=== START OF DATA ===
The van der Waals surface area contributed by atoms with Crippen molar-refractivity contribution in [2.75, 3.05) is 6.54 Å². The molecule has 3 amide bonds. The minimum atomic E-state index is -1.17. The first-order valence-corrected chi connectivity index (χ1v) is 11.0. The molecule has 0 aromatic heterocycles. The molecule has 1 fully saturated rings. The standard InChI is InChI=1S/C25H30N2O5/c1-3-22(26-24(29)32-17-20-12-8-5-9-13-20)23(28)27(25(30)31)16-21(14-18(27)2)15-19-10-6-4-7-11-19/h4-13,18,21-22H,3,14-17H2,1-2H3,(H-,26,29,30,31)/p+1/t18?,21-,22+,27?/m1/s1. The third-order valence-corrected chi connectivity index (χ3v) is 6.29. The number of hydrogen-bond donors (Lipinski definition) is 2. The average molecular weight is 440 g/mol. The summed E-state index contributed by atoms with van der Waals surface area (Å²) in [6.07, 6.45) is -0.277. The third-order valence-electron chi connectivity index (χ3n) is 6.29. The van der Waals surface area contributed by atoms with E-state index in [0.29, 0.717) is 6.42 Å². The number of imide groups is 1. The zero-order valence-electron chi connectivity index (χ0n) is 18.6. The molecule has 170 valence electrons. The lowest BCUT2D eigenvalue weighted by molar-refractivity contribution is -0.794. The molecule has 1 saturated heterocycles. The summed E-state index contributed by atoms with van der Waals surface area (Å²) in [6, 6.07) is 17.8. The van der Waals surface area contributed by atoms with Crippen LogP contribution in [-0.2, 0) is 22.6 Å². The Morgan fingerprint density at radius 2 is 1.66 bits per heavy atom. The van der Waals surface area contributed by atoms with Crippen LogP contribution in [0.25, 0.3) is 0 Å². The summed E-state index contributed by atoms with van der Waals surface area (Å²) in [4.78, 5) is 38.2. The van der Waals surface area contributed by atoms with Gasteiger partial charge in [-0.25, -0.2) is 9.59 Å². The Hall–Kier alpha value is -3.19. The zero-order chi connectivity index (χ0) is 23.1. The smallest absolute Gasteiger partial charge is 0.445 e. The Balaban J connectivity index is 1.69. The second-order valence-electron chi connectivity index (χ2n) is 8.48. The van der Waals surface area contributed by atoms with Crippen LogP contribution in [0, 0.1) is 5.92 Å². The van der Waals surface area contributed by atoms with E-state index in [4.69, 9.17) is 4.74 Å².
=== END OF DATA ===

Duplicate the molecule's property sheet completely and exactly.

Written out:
The van der Waals surface area contributed by atoms with Crippen molar-refractivity contribution in [2.75, 3.05) is 6.54 Å². The molecule has 3 amide bonds. The minimum atomic E-state index is -1.17. The first-order valence-corrected chi connectivity index (χ1v) is 11.0. The molecule has 0 aromatic heterocycles. The molecule has 1 fully saturated rings. The standard InChI is InChI=1S/C25H30N2O5/c1-3-22(26-24(29)32-17-20-12-8-5-9-13-20)23(28)27(25(30)31)16-21(14-18(27)2)15-19-10-6-4-7-11-19/h4-13,18,21-22H,3,14-17H2,1-2H3,(H-,26,29,30,31)/p+1/t18?,21-,22+,27?/m1/s1. The third-order valence-corrected chi connectivity index (χ3v) is 6.29. The number of hydrogen-bond donors (Lipinski definition) is 2. The average molecular weight is 440 g/mol. The summed E-state index contributed by atoms with van der Waals surface area (Å²) in [6.07, 6.45) is -0.277. The third-order valence-electron chi connectivity index (χ3n) is 6.29. The van der Waals surface area contributed by atoms with E-state index in [0.29, 0.717) is 6.42 Å². The number of imide groups is 1. The zero-order valence-electron chi connectivity index (χ0n) is 18.6. The molecule has 170 valence electrons. The lowest BCUT2D eigenvalue weighted by molar-refractivity contribution is -0.794. The molecule has 1 saturated heterocycles. The summed E-state index contributed by atoms with van der Waals surface area (Å²) in [6, 6.07) is 17.8. The van der Waals surface area contributed by atoms with Crippen LogP contribution in [-0.2, 0) is 22.6 Å². The Morgan fingerprint density at radius 2 is 1.66 bits per heavy atom. The van der Waals surface area contributed by atoms with Crippen LogP contribution in [0.25, 0.3) is 0 Å². The summed E-state index contributed by atoms with van der Waals surface area (Å²) in [4.78, 5) is 38.2. The van der Waals surface area contributed by atoms with Gasteiger partial charge in [-0.25, -0.2) is 9.59 Å². The Hall–Kier alpha value is -3.19. The zero-order chi connectivity index (χ0) is 23.1. The smallest absolute Gasteiger partial charge is 0.445 e. The Balaban J connectivity index is 1.69. The second-order valence-electron chi connectivity index (χ2n) is 8.48. The van der Waals surface area contributed by atoms with Crippen LogP contribution in [0, 0.1) is 5.92 Å². The van der Waals surface area contributed by atoms with E-state index in [4.69, 9.17) is 4.74 Å².